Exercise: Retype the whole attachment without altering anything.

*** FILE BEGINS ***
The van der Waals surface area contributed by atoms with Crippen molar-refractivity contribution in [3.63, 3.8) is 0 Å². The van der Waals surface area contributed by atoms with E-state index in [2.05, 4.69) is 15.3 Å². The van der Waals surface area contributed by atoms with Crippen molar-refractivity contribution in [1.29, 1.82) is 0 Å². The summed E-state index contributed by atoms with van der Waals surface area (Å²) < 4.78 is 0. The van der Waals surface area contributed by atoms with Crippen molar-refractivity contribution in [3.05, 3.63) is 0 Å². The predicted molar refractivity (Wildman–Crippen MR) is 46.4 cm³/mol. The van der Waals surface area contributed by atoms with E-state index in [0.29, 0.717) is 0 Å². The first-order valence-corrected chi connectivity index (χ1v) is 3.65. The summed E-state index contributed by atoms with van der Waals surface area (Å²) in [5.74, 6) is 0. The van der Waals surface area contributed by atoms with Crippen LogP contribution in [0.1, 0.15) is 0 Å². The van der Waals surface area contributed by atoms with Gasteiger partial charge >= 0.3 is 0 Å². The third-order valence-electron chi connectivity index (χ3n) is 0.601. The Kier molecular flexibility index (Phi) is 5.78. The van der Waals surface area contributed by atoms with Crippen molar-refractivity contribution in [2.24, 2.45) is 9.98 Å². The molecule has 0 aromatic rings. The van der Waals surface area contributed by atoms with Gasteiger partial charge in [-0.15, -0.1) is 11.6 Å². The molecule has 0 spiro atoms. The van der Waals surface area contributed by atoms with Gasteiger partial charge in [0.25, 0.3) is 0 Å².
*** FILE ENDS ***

The van der Waals surface area contributed by atoms with Crippen molar-refractivity contribution in [3.63, 3.8) is 0 Å². The van der Waals surface area contributed by atoms with E-state index in [2.05, 4.69) is 15.3 Å². The van der Waals surface area contributed by atoms with Crippen molar-refractivity contribution in [1.29, 1.82) is 0 Å². The summed E-state index contributed by atoms with van der Waals surface area (Å²) < 4.78 is 0. The van der Waals surface area contributed by atoms with Crippen molar-refractivity contribution in [3.05, 3.63) is 0 Å². The predicted molar refractivity (Wildman–Crippen MR) is 46.4 cm³/mol. The van der Waals surface area contributed by atoms with E-state index in [0.29, 0.717) is 0 Å². The first-order valence-corrected chi connectivity index (χ1v) is 3.65. The summed E-state index contributed by atoms with van der Waals surface area (Å²) in [5.74, 6) is 0. The van der Waals surface area contributed by atoms with Crippen LogP contribution in [0.1, 0.15) is 0 Å². The van der Waals surface area contributed by atoms with Gasteiger partial charge >= 0.3 is 0 Å². The third-order valence-electron chi connectivity index (χ3n) is 0.601. The Kier molecular flexibility index (Phi) is 5.78. The van der Waals surface area contributed by atoms with Crippen molar-refractivity contribution in [2.24, 2.45) is 9.98 Å². The molecule has 0 aromatic rings. The van der Waals surface area contributed by atoms with Gasteiger partial charge in [-0.15, -0.1) is 11.6 Å². The molecule has 0 spiro atoms. The van der Waals surface area contributed by atoms with Gasteiger partial charge in [0.25, 0.3) is 0 Å².